Liz Truss calls for a 'tough new wave of sanctions' against Russia
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Speaking at The Mansion House in the City of London Ms Truss slammed Beijing for failing to condemn Russia’s invasion of Ukraine, arguing that China won’t “continue to rise” if it doesn’t trade with the G7. The Foreign Secretary said that the G7, which is made up of the largest developed countries, comprises “over half” the global economy.
She said: “China is not impervious. They will not continue to rise if they do not play by the rules.
“China needs trade with the G7. We represent around half of the global economy. And we have choices.
“We have shown with Russia the kind of choices that we’re prepared to make when international rules are violated.”
Ms Truss argued that the international system and rules set up to ensure peace and prosperity had failed due to a “desperate rogue operator” in the form of Russian President Vladimir Putin, who has no interest in international norms.
The South West Norfolk MP added that any effective change was blocked by Russia’s veto on the United Nations Security Council, something described as a “green light” for “barbarism”.
She said: “Russia is able to block any effective action in the UN Security Council. Putin sees his veto as a green light to barbarism.”
Ms Truss insisted that the Western allies need to “double down” in their support for Kyiv and work to “push Russia out of Ukraine.”
The former Chief Secretary to the Treasury said that recent months should be “a catalyst for wider change” and that a “new approach” was needed.
She said: “Now we need a new approach, one that melds hard security and economic security, one that builds stronger global alliances and where free nations are more assertive and self-confident, one that recognises geopolitics is back.”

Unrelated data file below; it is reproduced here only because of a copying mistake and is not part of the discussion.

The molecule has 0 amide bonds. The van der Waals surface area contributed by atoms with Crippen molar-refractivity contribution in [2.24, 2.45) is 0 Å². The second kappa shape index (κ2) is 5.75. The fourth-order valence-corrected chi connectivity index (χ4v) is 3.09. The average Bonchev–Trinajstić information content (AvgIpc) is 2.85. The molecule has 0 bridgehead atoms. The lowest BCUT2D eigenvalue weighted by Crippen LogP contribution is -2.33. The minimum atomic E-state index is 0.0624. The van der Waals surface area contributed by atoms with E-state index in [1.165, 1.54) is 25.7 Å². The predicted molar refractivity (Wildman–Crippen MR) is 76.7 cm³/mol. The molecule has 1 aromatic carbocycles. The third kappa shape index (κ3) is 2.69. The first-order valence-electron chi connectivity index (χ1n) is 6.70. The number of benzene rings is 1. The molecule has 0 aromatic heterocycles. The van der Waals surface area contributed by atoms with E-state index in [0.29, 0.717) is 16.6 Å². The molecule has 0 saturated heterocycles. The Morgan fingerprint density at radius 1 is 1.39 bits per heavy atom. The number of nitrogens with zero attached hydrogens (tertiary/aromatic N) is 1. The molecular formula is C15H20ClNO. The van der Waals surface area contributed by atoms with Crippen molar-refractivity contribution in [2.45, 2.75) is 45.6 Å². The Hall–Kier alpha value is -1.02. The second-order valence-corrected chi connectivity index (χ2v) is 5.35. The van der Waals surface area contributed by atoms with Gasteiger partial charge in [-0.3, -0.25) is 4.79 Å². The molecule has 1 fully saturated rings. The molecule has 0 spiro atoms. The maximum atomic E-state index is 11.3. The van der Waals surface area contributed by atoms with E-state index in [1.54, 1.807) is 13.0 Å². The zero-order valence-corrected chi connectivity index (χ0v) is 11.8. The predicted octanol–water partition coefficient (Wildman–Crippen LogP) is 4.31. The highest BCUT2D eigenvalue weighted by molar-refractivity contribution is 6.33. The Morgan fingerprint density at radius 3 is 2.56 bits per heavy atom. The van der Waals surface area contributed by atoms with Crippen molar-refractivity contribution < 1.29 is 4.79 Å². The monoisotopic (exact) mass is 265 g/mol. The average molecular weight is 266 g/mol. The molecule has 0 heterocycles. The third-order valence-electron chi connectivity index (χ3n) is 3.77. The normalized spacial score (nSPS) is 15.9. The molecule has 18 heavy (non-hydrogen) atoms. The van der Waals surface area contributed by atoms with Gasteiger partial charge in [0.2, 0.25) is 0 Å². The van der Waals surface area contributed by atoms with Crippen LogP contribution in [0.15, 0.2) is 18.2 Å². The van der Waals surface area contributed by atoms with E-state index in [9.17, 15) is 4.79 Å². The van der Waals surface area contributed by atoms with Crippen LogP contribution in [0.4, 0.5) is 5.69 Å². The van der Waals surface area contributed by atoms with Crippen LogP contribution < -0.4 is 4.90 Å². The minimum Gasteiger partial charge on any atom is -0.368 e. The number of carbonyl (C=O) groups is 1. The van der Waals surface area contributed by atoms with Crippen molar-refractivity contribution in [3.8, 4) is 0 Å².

This would involve an increase in defence spending, with the NATO minimum of two percent of national income a “floor not a ceiling.”
Ms Truss added that Finland and Sweden should be allowed to join NATO if they wish and be integrated into the alliance “as soon as possible”, while non-members such as Georgia and Moldova should have the ability to maintain their sovereignty and freedom.
The Foreign Secretary added that the traditionally Eurocentric NATO needed to adopt a “global outlook” working with allies such as Australia and Japan to ensure that countries such as Taiwan are protected.
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Ms Truss emphasised that the alliance had to “stand up to” aggressors who seek to exploit their economic power to control and coerce others.
She said: “Access to the global economy must depend on playing by the rules. There can be no more free passes.
“We are showing this with the Russia-Ukraine conflict – Russia’s pass has been rescinded.
“The G7 should act as an economic NATO, collectively defending our prosperity.
“If the economy of a partner is being targeted by an aggressive regime we should act to support them. All for one and one for all.”
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